EU unity at stake as Paris, Berlin unveil euro plan

Merkel Sarkozy Paris.jpg

A Franco-German deal yesterday (5 December) to salvage the euro and address the European debt crisis was eclipsed by warnings that the countries may lose their triple-A credit ratings. Meanwhile, Poland vowed to fight for the EU's unity in the face of an emerging two-speed Europe.

Standard & Poor's yesterday warned that it may carry out an unprecedented mass downgrade on the credit ratings of eurozone countries if EU leaders fail to reach agreement on how to solve the region's debt crisis at their 8-9 December summit.

S&P placed the ratings of 15 eurozone countries on credit watch negative – including those of top-rated Germany and France, the region's two biggest economies – and said "systemic stresses" are building up as credit conditions tighten in the 17-nation region.

French President Nicolas Sarkozy and German Chancellor Angela Merkel, who met in Paris in preparation for the EU summit, responded to the S&P warning by saying they were united in their determination to do everything necessary to secure the stability of the eurozone (see the full transcript of their joint press conference, in French).

The objective is to enshrine tougher budget discipline rules in a new treaty to be signed in March next year and submitted for subsequent ratification, the two leaders said.

The EU summit on 8-9 December will give an opportunity for a "round table" on the Franco-German proposals, Sarkozy said. "Our preference goes for a treaty of 27 so that no one feels excluded from the Franco-German process. But we are quite prepared to go through a treaty at 17, open to all states that would like to join," he said in reference to the 17 countries that share the common currency.

Little tangible results

But the Franco-German meeting produced little tangible results and presented no new ideas. Basically, Merkel and Sarkozy agreed that budget discipline should be strengthened across the eurozone, and that a treaty change was necessary to secure the stability of the currency union.

Details of the Franco-German agreement include:

  • Automatic sanctions: In case of non-compliance with deficit rules, countries should be subject to automatic sanctions, which will require a majority of 85% to overturn.
  • Golden rule: All EU member states, but in particular the 17 eurozone members, should adopt uniform debt limits in their respective constitutions. The European Court of Justice (ECJ) will arbitrate in case of a dispute, and should have the right to declare national budgets illegal (without the possibility of rejecting them, however).
  • Euro zone heads of state and governments will meet once a month as the eurozone’s economic government.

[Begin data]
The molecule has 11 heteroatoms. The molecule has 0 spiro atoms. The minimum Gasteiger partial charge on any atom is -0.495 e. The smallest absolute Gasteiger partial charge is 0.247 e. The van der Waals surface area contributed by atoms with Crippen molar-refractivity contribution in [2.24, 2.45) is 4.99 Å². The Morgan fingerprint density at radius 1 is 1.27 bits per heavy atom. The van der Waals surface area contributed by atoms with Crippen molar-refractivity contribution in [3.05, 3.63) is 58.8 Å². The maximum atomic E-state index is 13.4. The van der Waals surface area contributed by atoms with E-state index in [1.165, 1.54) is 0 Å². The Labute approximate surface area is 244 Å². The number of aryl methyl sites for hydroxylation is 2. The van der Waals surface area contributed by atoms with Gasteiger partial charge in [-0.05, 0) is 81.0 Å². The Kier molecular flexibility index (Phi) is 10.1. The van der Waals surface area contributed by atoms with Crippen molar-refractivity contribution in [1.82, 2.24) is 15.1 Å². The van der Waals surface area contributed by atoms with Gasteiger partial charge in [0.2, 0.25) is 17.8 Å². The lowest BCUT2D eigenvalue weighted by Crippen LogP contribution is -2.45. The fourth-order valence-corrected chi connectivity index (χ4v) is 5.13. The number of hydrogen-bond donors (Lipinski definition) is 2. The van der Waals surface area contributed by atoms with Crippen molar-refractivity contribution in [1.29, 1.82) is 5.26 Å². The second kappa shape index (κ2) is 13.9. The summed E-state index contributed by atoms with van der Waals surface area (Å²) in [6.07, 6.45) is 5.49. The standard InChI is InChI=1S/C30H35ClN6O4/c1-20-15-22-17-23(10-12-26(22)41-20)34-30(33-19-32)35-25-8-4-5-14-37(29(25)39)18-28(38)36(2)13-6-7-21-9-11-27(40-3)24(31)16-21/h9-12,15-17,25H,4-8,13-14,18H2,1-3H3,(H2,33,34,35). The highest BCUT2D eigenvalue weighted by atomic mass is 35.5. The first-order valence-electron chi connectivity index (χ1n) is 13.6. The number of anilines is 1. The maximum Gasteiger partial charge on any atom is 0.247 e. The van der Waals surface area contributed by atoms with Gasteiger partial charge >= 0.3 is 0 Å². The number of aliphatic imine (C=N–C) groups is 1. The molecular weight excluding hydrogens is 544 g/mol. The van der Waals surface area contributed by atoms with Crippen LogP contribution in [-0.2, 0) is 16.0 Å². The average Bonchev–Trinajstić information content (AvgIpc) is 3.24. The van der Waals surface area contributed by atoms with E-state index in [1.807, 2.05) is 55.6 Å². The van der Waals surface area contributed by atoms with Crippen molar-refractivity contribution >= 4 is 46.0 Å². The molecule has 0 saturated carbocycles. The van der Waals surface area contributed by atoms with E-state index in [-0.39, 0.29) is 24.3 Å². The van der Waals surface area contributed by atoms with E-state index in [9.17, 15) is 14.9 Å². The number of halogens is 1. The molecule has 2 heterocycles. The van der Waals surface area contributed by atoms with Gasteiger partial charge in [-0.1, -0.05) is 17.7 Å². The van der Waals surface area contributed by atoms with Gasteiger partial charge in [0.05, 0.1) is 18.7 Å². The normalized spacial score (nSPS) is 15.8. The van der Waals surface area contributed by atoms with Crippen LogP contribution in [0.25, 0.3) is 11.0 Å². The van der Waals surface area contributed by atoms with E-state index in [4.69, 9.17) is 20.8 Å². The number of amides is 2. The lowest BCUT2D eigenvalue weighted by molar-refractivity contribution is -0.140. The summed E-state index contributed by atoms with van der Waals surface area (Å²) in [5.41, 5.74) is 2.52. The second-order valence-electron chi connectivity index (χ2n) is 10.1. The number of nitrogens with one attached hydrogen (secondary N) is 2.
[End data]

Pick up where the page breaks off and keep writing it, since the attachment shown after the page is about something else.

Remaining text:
• European Stability Mechanism (ESM) to start end-2012 instead of 2013.
  • No Eurobonds or changes to the role of the European Central Bank (ECB) as a lender of last resort.

At a joint news conference in Paris, Sarkozy said one of their aims was to have automatic sanctions imposed on a country if it breaches the EU rule that a budget deficit should not be bigger than 3% of GDP. Such a measure to enforce the Maastricht rules for the stability of the euro has been long advocated by the EU Commission, but so far rejected by Paris and Berlin.

Merkel and Sarkozy also agreed the European Court of Justice could rule on whether eurozone states had implemented the fiscal rule properly in national law, but would not be able to reject national budgets.

"Budgets are our concern," Merkel said, apparently rejecting a community approach on budget rules.

The German chancellor appeared to have prevailed in her opposition to the issuing of sovereign bonds guaranteed jointly by all eurozone countries, as well as for plans to give new powers to the European Central Bank.

Merkel and Sarkozy also agreed that the future permanent rescue fund for the eurozone, the European Stability Mechanism, should be governed by International Monetary Fund principles and procedures.

They said they wanted a treaty change to be agreed in March and ratified after France wraps up presidential and legislative elections in June.

François Hollande, the front-runner of the Socialist party for the 2012 presidential election, strongly opposes the push of the centre-right to enshrine a 'golden rule' in the country's constitution aimed at limiting budget deficits.

'Lowest common denominator'

Guy Verhofstadt, former Belgian prime minister and leader of the liberal ALDE group in the European Parliament, blasted the Paris summit results.

"This is just their lowest common denominator and nothing like the comprehensive package for economic and fiscal union that is required to convince the markets that Europe is serious about tackling its long-term debt issues," Verhofstadt said.

In the meantime Poland, which holds the EU's rotating presidency, circulated a paper, titled "Preserving the integrity of the European Union while strengthening euro area governance".

All EU countries to participate to euro meetings?

Warsaw argues that measures strengthening the economic governance of the euro area should also guarantee that the integrity of the European Union as a whole will be preserved.